The plant continues in the trade. Scott Reeves moved on to Creekside Nursery at Hempstead, Texas, and continues to sell ‘Cherry Bomb’ to this day.  Any Google search for the words Ilex Cherry Bomb will uncover a long list of nurseries growing the plant.  Tony Avent  of Plants Delight, NC, remarked, “Fortunately, a couple of Gene’s (Gene Eisenbeiss inherited the Kosar plants at the USNA) hollies managed to escape before the destruction, including a plant now known as Ilex ‘Cherry Bomb’, which is possibly one of the finest evergreen hollies on the market today.”

The plant made its way to gardens on the East coast.  Greenleaf named it a Garden Debut plant.  Other nurseries gave it a spot in their inventory.  It had made its way to Virginia and Rob Woodman’s blog raves about its performance there in lofty terms, “My hat comes off to this Holly, for the reason that it has gone out of its way to not look like a Holly except for its large red berries.   Even a taste test of sorts done with a colleague resulted with him mentioning how good that plant was for the following ten minutes.  I’m surprised he didn’t light up a cigarette after his experience to gain his composure back.  Though one would not consider it terribly sexy, ‘Cherry Bomb’ does make quiet an sensation in the garden for a Holly!”  My advice is don’t eat holly berries!  http://www.thebritishgardener.com/2012/05/damn-good-plants-holly-cherry-bomb.html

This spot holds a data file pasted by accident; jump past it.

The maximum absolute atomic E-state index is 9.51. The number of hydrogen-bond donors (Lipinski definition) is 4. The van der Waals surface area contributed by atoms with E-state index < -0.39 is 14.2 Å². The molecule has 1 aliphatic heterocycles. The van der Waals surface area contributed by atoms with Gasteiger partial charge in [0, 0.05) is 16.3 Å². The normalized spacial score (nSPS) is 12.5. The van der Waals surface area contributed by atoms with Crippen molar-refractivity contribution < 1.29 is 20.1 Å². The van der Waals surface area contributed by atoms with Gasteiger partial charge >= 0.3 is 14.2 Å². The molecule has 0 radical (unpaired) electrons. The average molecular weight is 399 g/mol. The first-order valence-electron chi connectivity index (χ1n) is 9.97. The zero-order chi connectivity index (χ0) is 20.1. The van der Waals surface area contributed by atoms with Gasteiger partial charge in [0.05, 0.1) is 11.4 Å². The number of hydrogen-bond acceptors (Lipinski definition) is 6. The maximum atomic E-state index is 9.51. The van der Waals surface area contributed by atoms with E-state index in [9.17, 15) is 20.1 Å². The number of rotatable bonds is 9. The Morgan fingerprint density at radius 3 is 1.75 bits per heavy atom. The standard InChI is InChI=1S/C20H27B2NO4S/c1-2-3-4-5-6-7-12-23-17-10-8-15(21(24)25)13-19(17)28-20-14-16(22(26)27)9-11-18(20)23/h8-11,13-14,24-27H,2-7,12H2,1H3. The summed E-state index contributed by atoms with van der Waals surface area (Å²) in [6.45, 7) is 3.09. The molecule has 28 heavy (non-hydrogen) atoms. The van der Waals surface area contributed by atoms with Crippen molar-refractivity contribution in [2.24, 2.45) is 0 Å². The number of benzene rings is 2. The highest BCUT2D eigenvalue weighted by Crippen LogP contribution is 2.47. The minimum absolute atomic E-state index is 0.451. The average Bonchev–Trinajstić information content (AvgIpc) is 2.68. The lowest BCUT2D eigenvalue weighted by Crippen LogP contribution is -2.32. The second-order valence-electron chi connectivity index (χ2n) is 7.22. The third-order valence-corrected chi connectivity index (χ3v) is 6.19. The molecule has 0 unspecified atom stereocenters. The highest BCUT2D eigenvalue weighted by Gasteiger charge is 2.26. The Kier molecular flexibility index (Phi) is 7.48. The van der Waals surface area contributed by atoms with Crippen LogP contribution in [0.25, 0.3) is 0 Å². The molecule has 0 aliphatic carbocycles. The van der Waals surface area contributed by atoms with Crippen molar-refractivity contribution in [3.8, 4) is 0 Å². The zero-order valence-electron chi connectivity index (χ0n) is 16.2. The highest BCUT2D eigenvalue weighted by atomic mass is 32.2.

I was recently in Virginia and ran into what I think is the largest Cherry Bomb in the world.  I was visiting with Jim Owens, Research Scientist, at the Virginia Tech Agricultural Research and Extension Center, Hampton Roads, Virginia and I saw this amazing haystack and, yes, it was a ‘Cherry Bomb’.  Evidently, the station was a long ago recipient of the JCR distributed plant and ‘Cherry Bomb’ obviously found a home to its liking.  So much for the idea of it ending up as 4′ X 4′ dwarf!

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Dr. Jim Owens, Research Scientist, Virginia Tech, Hampton Roads, VA